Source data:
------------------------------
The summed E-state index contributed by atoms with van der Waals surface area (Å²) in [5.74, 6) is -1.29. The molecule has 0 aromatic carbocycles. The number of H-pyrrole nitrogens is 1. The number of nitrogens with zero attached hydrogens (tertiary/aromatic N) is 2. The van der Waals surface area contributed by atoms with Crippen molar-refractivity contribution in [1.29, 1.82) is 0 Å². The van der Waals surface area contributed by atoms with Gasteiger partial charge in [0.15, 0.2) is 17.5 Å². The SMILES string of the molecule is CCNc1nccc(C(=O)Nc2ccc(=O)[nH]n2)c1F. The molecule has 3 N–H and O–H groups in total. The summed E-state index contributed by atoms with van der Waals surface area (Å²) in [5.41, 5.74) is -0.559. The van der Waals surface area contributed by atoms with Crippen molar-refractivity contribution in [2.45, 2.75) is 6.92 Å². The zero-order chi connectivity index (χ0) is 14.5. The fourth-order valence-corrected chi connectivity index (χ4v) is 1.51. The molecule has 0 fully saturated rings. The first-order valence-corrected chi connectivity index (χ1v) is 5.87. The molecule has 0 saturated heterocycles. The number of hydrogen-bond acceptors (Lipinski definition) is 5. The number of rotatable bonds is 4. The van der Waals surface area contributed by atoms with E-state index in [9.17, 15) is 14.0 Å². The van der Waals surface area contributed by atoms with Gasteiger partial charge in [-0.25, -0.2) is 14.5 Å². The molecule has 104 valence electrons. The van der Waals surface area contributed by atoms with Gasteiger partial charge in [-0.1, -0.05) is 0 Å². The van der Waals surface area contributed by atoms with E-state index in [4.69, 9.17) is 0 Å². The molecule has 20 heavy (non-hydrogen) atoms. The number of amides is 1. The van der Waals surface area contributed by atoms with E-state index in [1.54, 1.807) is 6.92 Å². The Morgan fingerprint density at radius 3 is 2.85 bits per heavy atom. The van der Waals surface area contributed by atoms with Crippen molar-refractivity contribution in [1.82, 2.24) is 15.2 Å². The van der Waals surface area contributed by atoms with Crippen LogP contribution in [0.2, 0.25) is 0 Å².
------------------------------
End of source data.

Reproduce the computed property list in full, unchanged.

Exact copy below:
The summed E-state index contributed by atoms with van der Waals surface area (Å²) in [5.74, 6) is -1.29. The molecule has 0 aromatic carbocycles. The number of H-pyrrole nitrogens is 1. The number of nitrogens with zero attached hydrogens (tertiary/aromatic N) is 2. The van der Waals surface area contributed by atoms with Crippen molar-refractivity contribution in [1.29, 1.82) is 0 Å². The van der Waals surface area contributed by atoms with Gasteiger partial charge in [0.15, 0.2) is 17.5 Å². The SMILES string of the molecule is CCNc1nccc(C(=O)Nc2ccc(=O)[nH]n2)c1F. The molecule has 3 N–H and O–H groups in total. The summed E-state index contributed by atoms with van der Waals surface area (Å²) in [5.41, 5.74) is -0.559. The van der Waals surface area contributed by atoms with Crippen molar-refractivity contribution in [2.45, 2.75) is 6.92 Å². The zero-order chi connectivity index (χ0) is 14.5. The fourth-order valence-corrected chi connectivity index (χ4v) is 1.51. The molecule has 0 fully saturated rings. The first-order valence-corrected chi connectivity index (χ1v) is 5.87. The molecule has 0 saturated heterocycles. The number of hydrogen-bond acceptors (Lipinski definition) is 5. The number of rotatable bonds is 4. The van der Waals surface area contributed by atoms with E-state index in [9.17, 15) is 14.0 Å². The van der Waals surface area contributed by atoms with Gasteiger partial charge in [-0.25, -0.2) is 14.5 Å². The molecule has 104 valence electrons. The van der Waals surface area contributed by atoms with Gasteiger partial charge in [-0.1, -0.05) is 0 Å². The van der Waals surface area contributed by atoms with E-state index in [4.69, 9.17) is 0 Å². The molecule has 20 heavy (non-hydrogen) atoms. The number of amides is 1. The van der Waals surface area contributed by atoms with E-state index in [1.54, 1.807) is 6.92 Å². The Morgan fingerprint density at radius 3 is 2.85 bits per heavy atom. The van der Waals surface area contributed by atoms with Crippen molar-refractivity contribution in [1.82, 2.24) is 15.2 Å². The van der Waals surface area contributed by atoms with Crippen LogP contribution in [0.2, 0.25) is 0 Å².